In addition, this project will meet a social need as it becomes a blessing to many needy people, especially with the state having so many people unemployed (over 10 percent in Kentucky). This attraction will bring jobs to 900 people at the Ark Encounter, many of whom might be needing employment at that time. Also, an estimated 14,000 jobs will be created in the area for tourism-related businesses (hotels, restaurants, and other places). These positions include thousands of management positions. Furthermore, the state and local governments will receive hundreds of millions of dollars in tax revenue in the first ten years, which will help fund schools, health care, libraries, and other services. The Ark Encounter will be an absolute boon to northern Kentucky and its residents, in a state that has the sixth-worst unemployment rate in the nation for 2011.

Moreover, we can think of no more vital project to reach out to the neediest people of them all than those who are heading to a Christ-less eternity.

May I ask what have you read or heard from us or others that has prompted your concern and runs contrary to what you have read in this letter? Thank you.

I trust you can see the Ark’s potential as a way to share the truths of the Bible, particularly the gospel message.

I think when the Ark Encounter opens, you will see it as a wise use of funds, and I hope that you’ll be able to tour the Ark when it opens, Lord willing, in 2014.

Sincerely yours in Christ,

Mark Looy
CCO, Answers in Genesis

P.S.  Just as I was composing this letter, I received the following email about the museum:

Mark,

We organized a trip [for 11 young people] to the Museum, and, in order to maximize the experience, we scheduled it for the Sunday and Monday of Labor Day weekend, with a campout on Sunday night.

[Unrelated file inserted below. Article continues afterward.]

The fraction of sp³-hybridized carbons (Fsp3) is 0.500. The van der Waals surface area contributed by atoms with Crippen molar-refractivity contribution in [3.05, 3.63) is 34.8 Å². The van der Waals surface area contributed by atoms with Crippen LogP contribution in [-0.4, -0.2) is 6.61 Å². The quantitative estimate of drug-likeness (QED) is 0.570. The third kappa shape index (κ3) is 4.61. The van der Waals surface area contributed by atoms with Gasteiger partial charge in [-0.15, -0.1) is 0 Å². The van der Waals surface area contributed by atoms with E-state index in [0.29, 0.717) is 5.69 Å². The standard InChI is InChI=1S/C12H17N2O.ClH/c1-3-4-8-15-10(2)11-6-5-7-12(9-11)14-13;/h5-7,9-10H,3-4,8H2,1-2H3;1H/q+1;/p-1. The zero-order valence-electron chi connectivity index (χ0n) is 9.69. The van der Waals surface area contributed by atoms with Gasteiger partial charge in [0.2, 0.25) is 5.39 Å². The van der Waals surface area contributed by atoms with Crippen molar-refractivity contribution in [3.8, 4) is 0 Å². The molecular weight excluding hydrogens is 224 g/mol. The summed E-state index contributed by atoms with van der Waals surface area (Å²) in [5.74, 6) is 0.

At the campground we met a Christian couple who are actually living there. The husband is a finish carpenter by trade and his wife is disabled. As a result of the economy, they have lost their home and shop, and are reduced, materially, to their camper and pick-up truck. They were thrilled with our plans for taking the kids to the Museum, and I offered to leave our guest passes with them on our way home on Monday. They had never been, and such a trip is a definite luxury for their budget.

Although they were timid about accepting the use of our passes, by the time we stopped back by on Monday evening, Terry had a gleam in his eye as he had pondered using the passes to take lost people he knew. Long story short, in the three weeks they kept the passes, they took 23 people to the museum, and three of those received Christ!

I praise God for AiG and the Museum and all the related resources that enable people to effectively share the Gospel. I pray for you and Ken and the ministers and ministries regularly. May God ever prosper and protect you.

– D.B.

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Footnotes

  1. Brian Jewell, “Deep thoughts at the Creation Museum,” November 10, 2011, http://blog.grouptravelleader.com/post/Deep-thoughts-at-the-Creation-Museum.aspx. Back